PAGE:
Germany and the European Union have reached a deal to avert a probe into the nation's proposed renewable energy laws after Germany agreed to changes including eliminating an exemption to protect German firms from paying into a renewable subsidy fund, The Wall Street Journal reports.
SAN FRANCISCO (AP) — A group of San Francisco Bay Area cities, counties and water agencies has joined forces for what is being billed as one of the largest single government purchases of all-electric vehicles in the country.
The six cities, two counties and two water agencies have gone in together to buy 90 electric vehicles with the help of a $2.8 million grant from the Metropolitan Transportation Commission, a regional transportation agency, officials with the Bay Area Climate Collaborative said on Tuesday. Some of the vehicles will be on display at a news conference on Tuesday.
The vehicles will save more than $500,000 in fuel costs and about 2 million pounds of carbon dioxide emissions over five years, Bay Area Climate Collaborative Executive Director Rafael Reyes said.
GENEVA (AP) — Diplomats from the United States, China and the European Union began talks Tuesday with 11 other countries toward a deal that would cut tariffs on almost $1 trillion of environmental goods.
The proposed agreement at the World Trade Organization would cover 86 percent of trade in goods such as solar panels and wind turbines for producing energy, filters for wastewater treatment and catalytic converters for air pollution control. U.S. exports of environmental goods reached $106 billion last year, and have grown 8 percent a year since 2009.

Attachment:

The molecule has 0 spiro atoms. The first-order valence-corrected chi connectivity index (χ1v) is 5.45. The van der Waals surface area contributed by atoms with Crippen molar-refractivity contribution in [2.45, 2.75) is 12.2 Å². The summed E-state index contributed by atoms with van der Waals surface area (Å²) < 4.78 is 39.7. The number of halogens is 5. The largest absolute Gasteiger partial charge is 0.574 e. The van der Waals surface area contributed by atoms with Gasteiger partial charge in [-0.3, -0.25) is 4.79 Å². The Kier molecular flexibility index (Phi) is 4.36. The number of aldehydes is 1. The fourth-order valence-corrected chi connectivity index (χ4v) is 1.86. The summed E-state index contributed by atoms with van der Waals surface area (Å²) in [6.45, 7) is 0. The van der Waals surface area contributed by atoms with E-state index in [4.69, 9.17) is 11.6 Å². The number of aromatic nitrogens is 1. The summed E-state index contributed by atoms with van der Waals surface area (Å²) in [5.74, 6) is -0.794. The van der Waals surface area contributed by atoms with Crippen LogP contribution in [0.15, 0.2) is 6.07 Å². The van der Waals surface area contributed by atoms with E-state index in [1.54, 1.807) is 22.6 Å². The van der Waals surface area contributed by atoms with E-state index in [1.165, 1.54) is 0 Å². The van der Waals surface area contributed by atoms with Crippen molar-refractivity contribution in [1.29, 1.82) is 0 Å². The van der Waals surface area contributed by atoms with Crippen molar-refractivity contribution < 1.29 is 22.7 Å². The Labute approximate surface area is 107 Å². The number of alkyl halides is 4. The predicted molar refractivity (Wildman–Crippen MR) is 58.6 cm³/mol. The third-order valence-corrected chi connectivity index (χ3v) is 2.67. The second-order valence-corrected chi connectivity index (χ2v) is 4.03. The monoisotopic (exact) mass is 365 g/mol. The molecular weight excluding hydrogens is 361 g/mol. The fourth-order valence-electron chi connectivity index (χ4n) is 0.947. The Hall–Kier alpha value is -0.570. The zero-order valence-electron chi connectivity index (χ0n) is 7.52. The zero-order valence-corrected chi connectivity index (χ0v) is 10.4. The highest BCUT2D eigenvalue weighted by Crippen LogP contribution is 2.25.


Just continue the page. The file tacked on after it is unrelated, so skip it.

The negotiations also include Australia, Canada, Costa Rica, Hong Kong, Japan, Korea, New Zealand, Norway, Singapore, Switzerland, and Chinese Taipei. They are meant to build on a list of 54 environmental goods put together by members of APEC — the Asia-Pacific Economic Cooperation for Pacific Rim economies — for which the governments hope to reduce tariffs to five percent or less by the end of 2015.
BEIJING (AP) — German Chancellor Angela Merkel called on Chinese youth on Tuesday to help protect the environment and conserve energy, telling a group of elite university students that sustainability does not have to come at the cost of economic growth and can ensure a better world.
In a speech at Tsinghua University in Beijing, one of China's top universities, Merkel said it does not make sense to separate economic performance, environmental protection and social responsibility.
"Sustainable development does not sacrifice economic growth. This is a misunderstanding. Sustainable development gives us a new opportunity to create wealth," Merkel said at the end of a three-day visit to China, where she helped open an urbanization forum, met with Chinese leaders and promoted German enterprises.
Tesla Motors plans to study the remains of a stolen Model S sedan that split in half and caught fire after several collisions to determine any mechanical issues with the electric vehicle, Bloomberg reports.
The Interior Department will make available 80,000 acres in waters off Maryland for wind power development, in its latest action by the Obama administration to spur development of Atlantic Ocean offshore wind farms.
The department said Wednesday the Aug. 19 competitive lease sale has so far attracted interest from 16 companies. It first proposed the sale in December.